Harriets Tea Rooms in Bury St Edmunds – We Review.


Dropped  the knife? Check. Spilled the salt? Check. Smudged newsprint all over my cheek? Check. General lack of Mitford-esque languidity and elegance? Check. Harriets Tea Rooms are a lovely, refined place but I am not lovely and I am not refined. The sleek bob, loosely crossed at the ankle long legs and air of Twenties insouciance that such a place as Harriet’s suggests is sadly lacking in this customer. And being in a place like this only makes my clutter and clumsiness worse. I stand out like a sore thumb. Or at least I feel like I do.


However rewind, rewind….we entered the portal, tall columns standing at either side of the entrance and the bustle of black and white attired wait staff just visible through the plate glass doors. An entrance to make one feel that one is going somewhere –  but that somewhere first must wait to be seated, a pet hate of mine but a necessary one when a place gets very busy and booked up, especially for the afternoon teas where a pianist plays nostalgic standards, accompanied by the percussive talents of customers chinking china tea cups against saucers and the low murmur of conversation. The afternoon teas are VERY popular.

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Harriet’s decor shows attention to detail- Bentwood cafe chairs in the minor Palm Court style pulled up to marble topped tables, room edged with banquettes and fronds of palms in pots softening the squareness of the room. Glass cases display Harriet’s Tearooms own range of teas, coffees, jams, chutneys and other condiments. Biscuits and cakes can be taken out, baked to order and are available for catered events.. Gluten free options, vegetarian and vegan- tick, tick, tick and ordinary faddy fussy people are no problem either. We tested their patience and flexibility by asking if a three cheese toastie with onion chutney could be made with two cheeses- “take away the West Country Brie please and we will keep the Red Leicester and the Cheddar.” “The milk shake says it is made from ice cream- how much milk is in it?” “Is it mainly ice cream and can I have the child sized one because I am trying not to look like a pig, drinking milkshake at 9 am – Oh and I don’t want squirty cream.” They managed this without the hint of an eye roll or suggestion that they thought our order was a tad odd.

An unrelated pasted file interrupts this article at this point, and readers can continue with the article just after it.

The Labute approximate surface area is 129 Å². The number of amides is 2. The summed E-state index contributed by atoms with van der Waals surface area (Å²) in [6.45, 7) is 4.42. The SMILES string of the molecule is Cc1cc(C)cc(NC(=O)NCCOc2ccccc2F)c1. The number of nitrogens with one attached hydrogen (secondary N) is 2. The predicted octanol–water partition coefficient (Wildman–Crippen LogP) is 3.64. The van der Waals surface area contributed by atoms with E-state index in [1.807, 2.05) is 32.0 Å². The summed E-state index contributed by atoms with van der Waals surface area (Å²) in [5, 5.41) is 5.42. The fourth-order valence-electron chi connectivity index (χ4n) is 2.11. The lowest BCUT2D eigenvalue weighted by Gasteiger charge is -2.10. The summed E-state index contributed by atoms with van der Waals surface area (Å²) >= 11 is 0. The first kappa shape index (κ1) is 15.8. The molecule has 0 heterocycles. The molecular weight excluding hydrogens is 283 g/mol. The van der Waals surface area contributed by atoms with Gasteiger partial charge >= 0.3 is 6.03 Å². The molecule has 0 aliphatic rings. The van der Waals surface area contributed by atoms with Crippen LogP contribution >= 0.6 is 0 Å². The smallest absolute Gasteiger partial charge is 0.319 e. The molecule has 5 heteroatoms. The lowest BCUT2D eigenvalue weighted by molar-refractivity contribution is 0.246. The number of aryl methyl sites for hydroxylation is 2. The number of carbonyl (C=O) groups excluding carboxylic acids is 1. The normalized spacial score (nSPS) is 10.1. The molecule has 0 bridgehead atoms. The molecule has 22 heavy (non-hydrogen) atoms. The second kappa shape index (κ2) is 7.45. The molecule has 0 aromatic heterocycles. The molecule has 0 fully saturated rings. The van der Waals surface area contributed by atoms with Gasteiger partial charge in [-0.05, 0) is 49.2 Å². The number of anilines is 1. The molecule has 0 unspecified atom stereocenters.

Children’s menus and portions are provided and parents can warm bottles and food at the table but health and safety prohibits staff from warming brought in baby food in the kitchens. High chairs and booster seats are available too and parents bringing in babies in buggies won’t be treated as though they have just dumped a pile of toxic waste in the middle of the room although one can never guarantee the other customers won’t.


How good it is to eat a cheese toastie that actually tastes of cheese? Real rich, fruity and umami ripe cheese in proper bread, cut into triangles and with a chutney that well suited it- no acid vinegar Branston type hit in this baby. Just cooked down Balsamic onion tangles of chutney from Tiptrees of Essex and a little side salad brought up the rear although we weren’t bothered about the salad. People drinking ice cream milk shakes and eating cheese toasties at 9 am aren’t interested in rabbit food. The jig is up- we are in inappropriate food heaven, go with it.

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No onslaught of piped music either- it was there, but we could ignore it and we could talk. Too much of a theme is not a good thing and nobody wants to feel they are in an Edwardian theme restaurant although to be honest, it kind of is but in a good way. Clearly Harriet’s see a gap in the market for a ‘Betty’s TeaRooms’ of the South East and they are right because people really do love this place. Like Betty’s, the cakes and food are freshly cooked to order and ingredients locally sourced. The patisserie is exquisite- topped with fruit prettily arranged onto creme patissiere filled sweet shortcrust pastry;  fresh scones, muffins and crumpets; chocolate cake and almond cake; classic coffee and  walnut cakes. Their teas and coffees are well regarded and they deserve to be – Earl Grey ‘Blue Lady’; Flowers of Chamomile; Special Rare Assam Loose Leaf.- they sound romantic and special and the pots of tea and coffee are brewed by staff who know how to.


Chairs and tables are well spaced meaning we  couldn’t eavesdrop or nosily peer at other peoples food either. It seemed relatively easy for buggies, wheelchairs and other bulky accoutrements to get in and out although later in the day it is probably a little more challenging to push ones way through to the bathroom or outside seating- the back of the tearoom is made of glass doors which can be opened onto a few outside seats that face the thoroughfare with its pretty independent stores.

In a town that has more than its fair share of chain restaurants with outside catering and no scratch cooking on the premises, only reheating, it is great to have a place like Harriet’s. Children learn by example and a traditional tea room offers them the chance to eat in a more formal setting that is tolerant of the odd dropped knife and over loud chatter and Harriet’s make it clear that they do welcome families. We think one of their cream or  trad High Teas would make a lovely gift or treat for children, something a little different maybe to mark the end of exams or as a birthday outing for rising teens.


Harriets tea rooms



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